With the arrival of the new year, new housing laws are taking hold in California. Red tape has been cleared for homeowners to build not just one, but two accessory dwelling units, or ADUs, under ministerial approval from local governments. ADUs, also called “granny flats,” offer cities an opportunity to develop new housing units that are not disruptive to the look and feel of single-family neighborhoods. Continue reading
An Accessory Dwelling Unit (ADU) is typically a one or two-room living unit designed as a separate dwelling from the single-family home located on the same lot. ADUs can sometimes be referred to as guest house, carriage house, or granny flat. These spaces are completely habitable with features such as a kitchen and bathroom. ADUs can be a money maker for homeowners looking for short-term cash flow and long-term investment. Continue reading
Santa Cruz County has recently implemented new, more relaxed development standards intended to make building an Accessory Dwelling Unit (ADU) easier and more affordable. Towards this end it’s published three guidebook resources, Santa Cruz County ADU Basics, ADU Financing Guide, and ADU Design Guide. This article outlines the County’s ADU Design Guide. Continue reading
The County of Santa Cruz has released an interactive toolkit making it easier for homeowners to design, permit and construct Accessory Dwelling Units (ADUs), which can be a more affordable housing option for Santa Cruz County families. Continue reading
Like many small cities across the country, Santa Cruz is struggling to maintain its small-town character despite enormous growth pressures.With few new development sites left, the city has turned to its primary asset for help – its single-family neighborhoods, where it is allowing property owners to develop accessory dwelling units, commonly known as a “granny flat.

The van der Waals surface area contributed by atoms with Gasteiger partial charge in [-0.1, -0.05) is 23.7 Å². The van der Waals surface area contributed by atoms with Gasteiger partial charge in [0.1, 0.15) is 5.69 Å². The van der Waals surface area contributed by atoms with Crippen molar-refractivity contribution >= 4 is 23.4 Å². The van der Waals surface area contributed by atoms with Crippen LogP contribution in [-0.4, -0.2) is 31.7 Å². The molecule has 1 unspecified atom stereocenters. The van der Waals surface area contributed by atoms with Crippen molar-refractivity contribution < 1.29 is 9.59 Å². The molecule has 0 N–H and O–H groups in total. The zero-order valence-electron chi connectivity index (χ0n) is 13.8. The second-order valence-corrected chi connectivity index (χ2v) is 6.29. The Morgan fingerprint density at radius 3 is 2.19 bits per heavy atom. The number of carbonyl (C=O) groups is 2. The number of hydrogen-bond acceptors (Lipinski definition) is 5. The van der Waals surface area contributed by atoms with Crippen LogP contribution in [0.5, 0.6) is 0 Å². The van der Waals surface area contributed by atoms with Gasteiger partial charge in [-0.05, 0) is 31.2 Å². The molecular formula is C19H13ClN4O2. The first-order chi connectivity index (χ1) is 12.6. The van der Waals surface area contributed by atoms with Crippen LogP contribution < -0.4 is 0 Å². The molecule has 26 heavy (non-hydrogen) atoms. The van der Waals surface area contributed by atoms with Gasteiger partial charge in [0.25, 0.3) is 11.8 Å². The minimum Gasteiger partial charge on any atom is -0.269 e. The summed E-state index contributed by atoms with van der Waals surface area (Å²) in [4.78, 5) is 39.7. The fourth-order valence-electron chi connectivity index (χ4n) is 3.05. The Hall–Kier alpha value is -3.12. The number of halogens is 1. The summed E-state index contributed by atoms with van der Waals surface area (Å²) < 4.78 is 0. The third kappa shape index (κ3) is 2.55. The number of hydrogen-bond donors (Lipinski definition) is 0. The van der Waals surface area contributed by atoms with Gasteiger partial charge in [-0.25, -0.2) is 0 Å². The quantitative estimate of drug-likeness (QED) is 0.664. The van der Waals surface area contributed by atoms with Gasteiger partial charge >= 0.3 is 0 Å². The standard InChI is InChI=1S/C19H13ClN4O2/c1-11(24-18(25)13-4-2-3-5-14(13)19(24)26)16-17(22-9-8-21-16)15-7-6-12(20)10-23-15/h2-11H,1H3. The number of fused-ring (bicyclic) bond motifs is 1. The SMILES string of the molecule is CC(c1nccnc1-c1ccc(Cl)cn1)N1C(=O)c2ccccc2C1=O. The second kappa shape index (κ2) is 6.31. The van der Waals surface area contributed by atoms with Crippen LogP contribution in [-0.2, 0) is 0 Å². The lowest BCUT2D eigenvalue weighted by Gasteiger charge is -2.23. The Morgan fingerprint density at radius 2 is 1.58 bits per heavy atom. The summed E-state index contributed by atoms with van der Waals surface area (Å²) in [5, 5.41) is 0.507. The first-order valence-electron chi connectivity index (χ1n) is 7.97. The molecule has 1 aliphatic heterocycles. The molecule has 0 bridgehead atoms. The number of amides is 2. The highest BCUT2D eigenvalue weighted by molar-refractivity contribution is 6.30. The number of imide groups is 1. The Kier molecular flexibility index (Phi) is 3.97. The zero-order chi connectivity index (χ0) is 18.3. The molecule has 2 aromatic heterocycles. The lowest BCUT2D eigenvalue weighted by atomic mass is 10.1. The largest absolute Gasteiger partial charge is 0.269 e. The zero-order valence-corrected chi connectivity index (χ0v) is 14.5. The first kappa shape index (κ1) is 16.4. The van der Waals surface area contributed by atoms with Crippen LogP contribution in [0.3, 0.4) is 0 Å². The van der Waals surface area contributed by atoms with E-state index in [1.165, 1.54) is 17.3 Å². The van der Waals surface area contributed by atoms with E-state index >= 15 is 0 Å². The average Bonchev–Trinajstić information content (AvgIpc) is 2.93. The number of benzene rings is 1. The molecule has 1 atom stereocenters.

If you are waiting to create an accessory dwelling until Santa Cruz County has adopted new rules to make the process easier and less expensive, you’ll have to be patient a little longer. The Santa Cruz County Board of Supervisors voted 5-0 Tuesday to adopt new rules for ADUs to comply with new state laws, SB 1069 and SB 229, aiming to make ADUs easier and less costly. Continue reading
No matter where you live – Santa Cruz, Monterey, the Peninsula, or for that matter anywhere in California- if you are considering building an ADU your first concern will be feasibility: will this project pencil out? In this article we discuss considerations when deciding whether to invest in constructing a rental unit on one’s property.
Is an ADU a Good Investment?
Even with ADUs gaining popularity, the value an ADU adds to a given piece of property is hard to calculate. This can make determining whether an ADU is a “good investment” difficult. You may not know whether it is a good investment until you sell the property (which may be many years down the road.) Determining whether an ADU is a good investment is also going to depend heavily on the investor’s (your) financial situation and goals. Continue reading